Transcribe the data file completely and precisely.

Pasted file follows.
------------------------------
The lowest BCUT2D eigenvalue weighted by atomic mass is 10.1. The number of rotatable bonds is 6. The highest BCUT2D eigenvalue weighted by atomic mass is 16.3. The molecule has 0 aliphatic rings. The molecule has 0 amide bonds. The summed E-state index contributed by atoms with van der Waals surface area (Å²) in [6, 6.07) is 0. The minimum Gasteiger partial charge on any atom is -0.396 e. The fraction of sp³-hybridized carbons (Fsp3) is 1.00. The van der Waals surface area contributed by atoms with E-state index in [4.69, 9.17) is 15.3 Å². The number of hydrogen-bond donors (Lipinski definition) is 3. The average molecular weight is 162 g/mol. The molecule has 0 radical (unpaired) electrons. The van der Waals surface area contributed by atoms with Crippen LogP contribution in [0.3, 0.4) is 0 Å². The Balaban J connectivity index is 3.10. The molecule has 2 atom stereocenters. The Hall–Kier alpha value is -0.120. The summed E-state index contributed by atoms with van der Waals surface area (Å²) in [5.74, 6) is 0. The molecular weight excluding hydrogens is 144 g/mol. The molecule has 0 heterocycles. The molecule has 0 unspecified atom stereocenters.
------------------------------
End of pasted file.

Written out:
The lowest BCUT2D eigenvalue weighted by atomic mass is 10.1. The number of rotatable bonds is 6. The highest BCUT2D eigenvalue weighted by atomic mass is 16.3. The molecule has 0 aliphatic rings. The molecule has 0 amide bonds. The summed E-state index contributed by atoms with van der Waals surface area (Å²) in [6, 6.07) is 0. The minimum Gasteiger partial charge on any atom is -0.396 e. The fraction of sp³-hybridized carbons (Fsp3) is 1.00. The van der Waals surface area contributed by atoms with E-state index in [4.69, 9.17) is 15.3 Å². The number of hydrogen-bond donors (Lipinski definition) is 3. The average molecular weight is 162 g/mol. The molecule has 0 radical (unpaired) electrons. The van der Waals surface area contributed by atoms with Crippen LogP contribution in [0.3, 0.4) is 0 Å². The Balaban J connectivity index is 3.10. The molecule has 2 atom stereocenters. The Hall–Kier alpha value is -0.120. The summed E-state index contributed by atoms with van der Waals surface area (Å²) in [5.74, 6) is 0. The molecular weight excluding hydrogens is 144 g/mol. The molecule has 0 heterocycles. The molecule has 0 unspecified atom stereocenters.